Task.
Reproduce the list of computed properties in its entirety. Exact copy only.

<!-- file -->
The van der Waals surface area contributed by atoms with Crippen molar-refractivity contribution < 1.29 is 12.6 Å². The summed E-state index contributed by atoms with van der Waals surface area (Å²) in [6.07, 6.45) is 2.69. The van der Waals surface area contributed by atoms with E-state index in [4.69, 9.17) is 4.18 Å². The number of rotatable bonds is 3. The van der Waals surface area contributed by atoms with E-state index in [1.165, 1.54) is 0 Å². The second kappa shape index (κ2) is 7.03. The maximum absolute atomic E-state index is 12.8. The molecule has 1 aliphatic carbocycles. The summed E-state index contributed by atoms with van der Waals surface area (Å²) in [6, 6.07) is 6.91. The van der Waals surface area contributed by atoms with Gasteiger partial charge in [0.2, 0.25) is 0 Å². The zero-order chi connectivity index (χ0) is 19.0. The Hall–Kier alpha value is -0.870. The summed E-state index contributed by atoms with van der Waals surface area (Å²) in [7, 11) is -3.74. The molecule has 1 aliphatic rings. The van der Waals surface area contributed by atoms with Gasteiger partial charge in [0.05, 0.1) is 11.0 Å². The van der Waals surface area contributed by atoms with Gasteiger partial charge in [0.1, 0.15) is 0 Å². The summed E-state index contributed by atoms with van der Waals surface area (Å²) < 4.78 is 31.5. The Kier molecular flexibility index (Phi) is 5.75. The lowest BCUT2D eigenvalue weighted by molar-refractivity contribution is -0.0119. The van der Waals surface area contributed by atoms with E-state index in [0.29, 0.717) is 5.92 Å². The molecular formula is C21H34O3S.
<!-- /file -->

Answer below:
The van der Waals surface area contributed by atoms with Crippen molar-refractivity contribution < 1.29 is 12.6 Å². The summed E-state index contributed by atoms with van der Waals surface area (Å²) in [6.07, 6.45) is 2.69. The van der Waals surface area contributed by atoms with E-state index in [4.69, 9.17) is 4.18 Å². The number of rotatable bonds is 3. The van der Waals surface area contributed by atoms with E-state index in [1.165, 1.54) is 0 Å². The second kappa shape index (κ2) is 7.03. The maximum absolute atomic E-state index is 12.8. The molecule has 1 aliphatic carbocycles. The summed E-state index contributed by atoms with van der Waals surface area (Å²) in [6, 6.07) is 6.91. The van der Waals surface area contributed by atoms with Gasteiger partial charge in [0.2, 0.25) is 0 Å². The zero-order chi connectivity index (χ0) is 19.0. The Hall–Kier alpha value is -0.870. The summed E-state index contributed by atoms with van der Waals surface area (Å²) in [7, 11) is -3.74. The molecule has 1 aliphatic rings. The van der Waals surface area contributed by atoms with Gasteiger partial charge in [0.05, 0.1) is 11.0 Å². The van der Waals surface area contributed by atoms with Gasteiger partial charge in [0.1, 0.15) is 0 Å². The summed E-state index contributed by atoms with van der Waals surface area (Å²) < 4.78 is 31.5. The Kier molecular flexibility index (Phi) is 5.75. The lowest BCUT2D eigenvalue weighted by molar-refractivity contribution is -0.0119. The van der Waals surface area contributed by atoms with E-state index in [0.29, 0.717) is 5.92 Å². The molecular formula is C21H34O3S.